"Modern flat Earth hypotheses originated with the English writer Samuel Rowbotham (1816–1884). Based on his conclusions derived from the Bedford Level experiment, Rowbotham published a 16-page pamphlet, Zetetic Astronomy, which he later expanded into a 430-page book, Earth Not a Globe, in which the Earth is a flat disc centred at the North Pole and bounded along its southern edge by a wall of ice (Antarctica), with the Sun and Moon 3,000 miles (4,800 km) and the "cosmos" 3,100 miles (5,000 km) above Earth.[1] He also published a leaflet entitled "The inconsistency of Modern Astronomy and its Opposition to the Scriptures!!", which argued that the "Bible, alongside our senses, supported the idea that the earth was flat and immovable and this essential truth should not be set aside for a system based solely on human conjecture".

Second time posting this maybe it will take this time

Dave Sim said...

4) I've written pretty extensively about all of these things in the correspondence files which are being scanned.

The "free bread" reference in the YHWH's Prayer (which is really all it says: give us bread), is answered pretty effectively in John 6:32 to 71. To me, the Johannine Jesus is God's Jesus and the Synoptic Jesus is YHWH's Jesus. The Johannine Jesus actually severely undermines his own ministry -- temporarily -- in 6:32-71 because he essentially openly tells Orthodox Jews to commit cannibalism: to eat his flesh and drink his blood (actually, he rather artfully brings the Synoptic Jesus into it: challenging him to pose the same teaching)(which the Synoptic Jesus does, but he waits until the Last Supper and only instructs his disciples in private) But he does that because of the Synoptic Jesus' "free bread" prayer. It's God responding to the YHWH: no, you're (through the Synoptic Jesus) talking about free product from a baker. I'M talking about transsubstantiation: bread that literally becomes flesh.

To understate it dramatically, I think it came as quite a shock to the YHWH.

Dave Sim said...

I really don't have any more time to spend on this, I'm afraid. The Friday Project has become the Monday Through Saturday Project and Sandeep and I are now in a footrace to June 22 when it will be announced here. There is a nearly unimaginable amount of work ahead and no way to get it all done effectively, but I have to at least try.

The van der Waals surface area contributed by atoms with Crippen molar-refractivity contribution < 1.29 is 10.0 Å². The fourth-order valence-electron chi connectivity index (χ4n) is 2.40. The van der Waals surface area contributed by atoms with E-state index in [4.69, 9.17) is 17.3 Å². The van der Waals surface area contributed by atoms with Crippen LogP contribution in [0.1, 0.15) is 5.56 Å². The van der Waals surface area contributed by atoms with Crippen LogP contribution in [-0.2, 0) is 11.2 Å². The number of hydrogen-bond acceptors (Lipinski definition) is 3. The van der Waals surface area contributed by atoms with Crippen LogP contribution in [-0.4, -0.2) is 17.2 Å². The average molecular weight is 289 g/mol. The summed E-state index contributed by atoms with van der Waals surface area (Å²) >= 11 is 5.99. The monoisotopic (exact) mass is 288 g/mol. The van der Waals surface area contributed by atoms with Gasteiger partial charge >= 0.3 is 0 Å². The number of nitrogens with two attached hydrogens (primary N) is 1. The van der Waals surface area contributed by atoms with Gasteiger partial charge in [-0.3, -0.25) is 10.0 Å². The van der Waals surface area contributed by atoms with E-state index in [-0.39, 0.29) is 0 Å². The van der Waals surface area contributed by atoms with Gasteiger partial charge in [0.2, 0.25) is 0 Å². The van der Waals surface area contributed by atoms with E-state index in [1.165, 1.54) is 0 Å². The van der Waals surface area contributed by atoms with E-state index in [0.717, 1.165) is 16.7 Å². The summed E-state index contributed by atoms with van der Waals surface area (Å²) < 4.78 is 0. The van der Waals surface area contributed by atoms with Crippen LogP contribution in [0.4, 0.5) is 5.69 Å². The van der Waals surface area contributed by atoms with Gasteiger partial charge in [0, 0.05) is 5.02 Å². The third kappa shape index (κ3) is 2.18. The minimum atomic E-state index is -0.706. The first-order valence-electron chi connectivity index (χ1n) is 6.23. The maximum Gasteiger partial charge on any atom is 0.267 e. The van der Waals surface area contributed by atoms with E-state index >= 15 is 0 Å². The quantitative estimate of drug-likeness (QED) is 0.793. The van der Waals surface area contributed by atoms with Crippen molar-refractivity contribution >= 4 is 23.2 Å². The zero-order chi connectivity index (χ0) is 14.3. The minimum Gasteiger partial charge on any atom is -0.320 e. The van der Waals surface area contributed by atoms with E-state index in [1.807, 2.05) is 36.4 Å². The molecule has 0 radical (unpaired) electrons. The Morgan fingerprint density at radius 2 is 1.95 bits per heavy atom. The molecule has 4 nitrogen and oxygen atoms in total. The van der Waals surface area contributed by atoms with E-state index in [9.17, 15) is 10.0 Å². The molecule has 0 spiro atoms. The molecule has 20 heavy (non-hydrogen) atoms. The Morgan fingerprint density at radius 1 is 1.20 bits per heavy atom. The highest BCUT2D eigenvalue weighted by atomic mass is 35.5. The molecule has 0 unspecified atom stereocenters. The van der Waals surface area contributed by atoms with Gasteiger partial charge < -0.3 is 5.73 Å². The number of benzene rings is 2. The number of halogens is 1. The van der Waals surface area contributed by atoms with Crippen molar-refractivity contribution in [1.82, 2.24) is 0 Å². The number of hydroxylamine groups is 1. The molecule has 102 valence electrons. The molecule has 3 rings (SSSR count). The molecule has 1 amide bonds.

Sincere apologies.

I will, God willing, post Impossible Thing #14 this week and #15 next week.

I'm not sure how much more participation I'm going to have here until then.

But, really, there isn't much to add to: you'll find out if you were right on Judgement Day and so will I. In the interim, all we can really do is what we, personally, think are right and which we HOPE will find favour in the Eyes of God.

Good luck, everyone!

Erick said...

And as far as your fast's, the way you speak on them - having done so multiple times in this forum alone, make it a vanity.

You are proud of your fasts and want others to recognize that pride. Why? It is simply a fast. Nothing special about it, might as well tell people when you make a BM - wait that was a joke, please do not!

Bill Ritter said...

Jeff Seiler...what exactly is "equivalent of two Master's degrees in Psychology"?

Either you have the degree or you do not have the degree.

I read this as you do not have the degree(s), but you believe you have something of equivalent value for consideration. Which, truthfully, are not the same thing...

Bona fides need to mean something, I would think.

(I guess I should challenge Damian's proclamation of "esquire" with a question: "sir, are you a land owner?"; I have been remiss in asking this and rather accepted his claim as factual...maybe I should...?)

Erick said...

L. Ron Hubbard. Dave Sim. Discuss

Tony again said...

Hubbard was dangerous. Dave is harmless.

Dave Sim said...

Hi Erick! - you could very well be right about fasting! Complete ego and vanity on my part and nothing else! I haven't, personally, found that to be the case and so I try to tell people that fasts are efficacious in my experience.

It might be something God strongly approves of or it could be something God strongly disapproves of. I'll find out on Judgement Day, as will you.

In my experience, it's certainly a lot more arduous than a BM and I think the difficulty of doing it is what gives it it's theological weight. But as I say, I could be completely wrong about that.

I should also clarify that I don't study studies of Scripture. I assume that Scripture itself is what we're supposed to study and that reading commentaries instead of Scripture is needlessly detrimental to our understanding of Scripture. I've been reading the KJV since 1996 and I always see new things in it.

I don't read the Talmud, I read the Torah. I don't read the Hadith, I read the Koran. I don't read Paul's commentaries, I read the Gospels.

Could very well be damned to Hell with no possibility of parole for doing so, but that's the choice that I've made.

We'll find out on Judgement Day how I did/am doing.

Anonymous said...


Dave isn't trying to convince anyone he is correct, nor is he starting a "religion"; just sharing what has worked for him and his views.

He's a genius on the comic book page and a fighter for creator's rights.

I would never think of Hubbard and him as similar in anyway.

Thanks for reading,

A Fake Name

Erick said...

Hello Dave,